“It is a place where creative entrepreneurs who do not have stores get visibility,” says Komal Goel, founder of Sarga, a customised fashion accessories brand when she was asked if flea markets benefit new entrepreneurs. The city boasts of a number of flea markets – The Souk - An Eclectic Bazaar, Reuse at Redpoint, Good Seeds Bazaar, Vegan Bazaar and Flea af’FAIR’ by Tree Huggers Club that are held usually during the weekends.
These markets function with an aim to help the new entrepreneurs get visibility and also to provide a platform to brands that do not have a physical space.
With a sharp increase in the number of start-up companies in the last few years, the market is getting competitive for most of these creative entrepreneurs. They either run a service or create their own products. They want visibility more than profits and that is what drags them to these markets.
From organic to vegan products, from cup cakes to fashion accessories, all kinds of products are put up for sale in the 40-50 stalls in the market.
Through her brand Sarga, Komal sells creative jute bags, painted kettles, phone covers, baby rompers and many more creative items and she does not miss a single opportunity to participate in any flea market.
“ I depend only on social networking sites as I do not own a store. Flea markets help me sell my stuff and I have managed to make enough profits till now,” she says.
Also known as Gurjari or Shrukawadi or Juna Bazaar in other parts of India, these markets are also the launch pads for many entrepreneurs. One such is Sachin Shinde who will be launching his brand Prodeio at the upcoming flea market, Summer of Love on March 15. He works along with Dev Bakshi, co-founder of Prodeio.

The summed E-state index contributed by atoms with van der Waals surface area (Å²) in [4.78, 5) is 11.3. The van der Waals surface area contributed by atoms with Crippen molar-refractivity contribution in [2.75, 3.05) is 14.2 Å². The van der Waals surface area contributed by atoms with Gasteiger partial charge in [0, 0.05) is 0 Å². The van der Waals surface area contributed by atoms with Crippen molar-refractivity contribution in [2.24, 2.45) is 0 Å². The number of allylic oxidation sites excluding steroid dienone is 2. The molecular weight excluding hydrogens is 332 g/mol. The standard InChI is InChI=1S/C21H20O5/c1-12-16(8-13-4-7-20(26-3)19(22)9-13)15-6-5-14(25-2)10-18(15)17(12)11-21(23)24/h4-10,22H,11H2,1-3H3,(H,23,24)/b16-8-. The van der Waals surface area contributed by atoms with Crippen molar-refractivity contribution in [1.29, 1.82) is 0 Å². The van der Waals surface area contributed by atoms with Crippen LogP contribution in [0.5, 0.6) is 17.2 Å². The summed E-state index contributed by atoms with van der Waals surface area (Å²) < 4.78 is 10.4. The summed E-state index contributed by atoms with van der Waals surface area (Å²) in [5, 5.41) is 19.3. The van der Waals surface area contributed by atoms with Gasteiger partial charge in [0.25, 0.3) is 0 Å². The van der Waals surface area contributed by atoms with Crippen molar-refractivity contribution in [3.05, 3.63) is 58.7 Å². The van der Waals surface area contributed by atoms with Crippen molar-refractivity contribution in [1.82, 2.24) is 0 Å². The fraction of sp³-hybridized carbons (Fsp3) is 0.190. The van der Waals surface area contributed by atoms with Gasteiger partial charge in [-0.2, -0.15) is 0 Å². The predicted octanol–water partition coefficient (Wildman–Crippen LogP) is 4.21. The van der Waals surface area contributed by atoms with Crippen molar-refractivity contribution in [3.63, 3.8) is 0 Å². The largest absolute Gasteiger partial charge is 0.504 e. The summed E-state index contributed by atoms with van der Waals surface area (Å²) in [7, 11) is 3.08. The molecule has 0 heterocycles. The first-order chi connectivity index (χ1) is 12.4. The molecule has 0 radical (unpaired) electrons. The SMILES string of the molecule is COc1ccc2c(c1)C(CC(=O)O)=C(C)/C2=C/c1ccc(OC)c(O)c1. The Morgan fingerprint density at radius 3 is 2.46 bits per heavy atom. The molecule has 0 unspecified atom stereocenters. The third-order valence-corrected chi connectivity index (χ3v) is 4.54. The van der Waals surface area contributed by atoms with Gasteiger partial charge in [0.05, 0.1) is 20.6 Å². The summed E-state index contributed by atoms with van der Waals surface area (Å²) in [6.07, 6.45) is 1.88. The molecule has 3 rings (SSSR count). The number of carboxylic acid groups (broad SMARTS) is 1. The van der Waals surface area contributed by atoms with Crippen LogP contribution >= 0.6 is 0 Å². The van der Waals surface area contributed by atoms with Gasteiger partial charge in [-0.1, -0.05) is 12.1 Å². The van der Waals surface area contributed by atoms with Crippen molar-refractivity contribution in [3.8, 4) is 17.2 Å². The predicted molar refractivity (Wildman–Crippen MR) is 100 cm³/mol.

“After three years of research and working in luxury hotels industry, I understood that every one wants to own luxury items, but not all can afford them. That’s when I decided that I will make cost effective leather products,” says Sachin who specialises in making tote, messenger and sling bags, ruck sacks and tech accessories that include cases for iPhone, iPad and Macbook laptops. He is quite sure that he will be able to create a market as he feels that people in Hyderabad love luxury products.
Though Komal and Sachin are quite positive about the response that flea markets will generate for their products, Disha Bhandari who took part in a number of flea markets till date is not quite happy.
“The markets here in Hyderabad are very dry unlike other cities. There are only 30-40 stalls in every market on average and the buyers and vendors are mostly repetitive,” says Disha who runs an artificial jewellery brand 361 degrees. “I do not make the products myself and hence get a very less margin. I find it difficult to generate enough profit,” she adds.
Akhil Kodamanchili, one of the organisers of Flea af’FAIR’ by Tree Huggers Club says that the flea markets also serve as a platform for many entrepreneurs who are looking to expand their business.
“We have seen many like minded people coming together and taking their ventures a step ahead by collaborating,” he informs adding that they make sure the ambiance is made up for visitors to enjoy shopping.
“We try to make it easy for new entrepreneurs to sell their products as most of the times they lack marketing skills,” he explains.
So what kind of stalls are usually seen in Flea af’FAIR’? “Stalls selling art and craft pieces and textiles are regular.
Apart from that, a few health-oriented stalls and stalls that sell organic products have a good buyer base,” he responds.
People also use it as a platform to promote their services like Oye Happy. “They do not sell any products. They plan surprises for people. They too make use of the market to get visibility,” explains Akhil.
They also have an open stage for performers where people at the venue are free to showcase their skills.” Akhil says.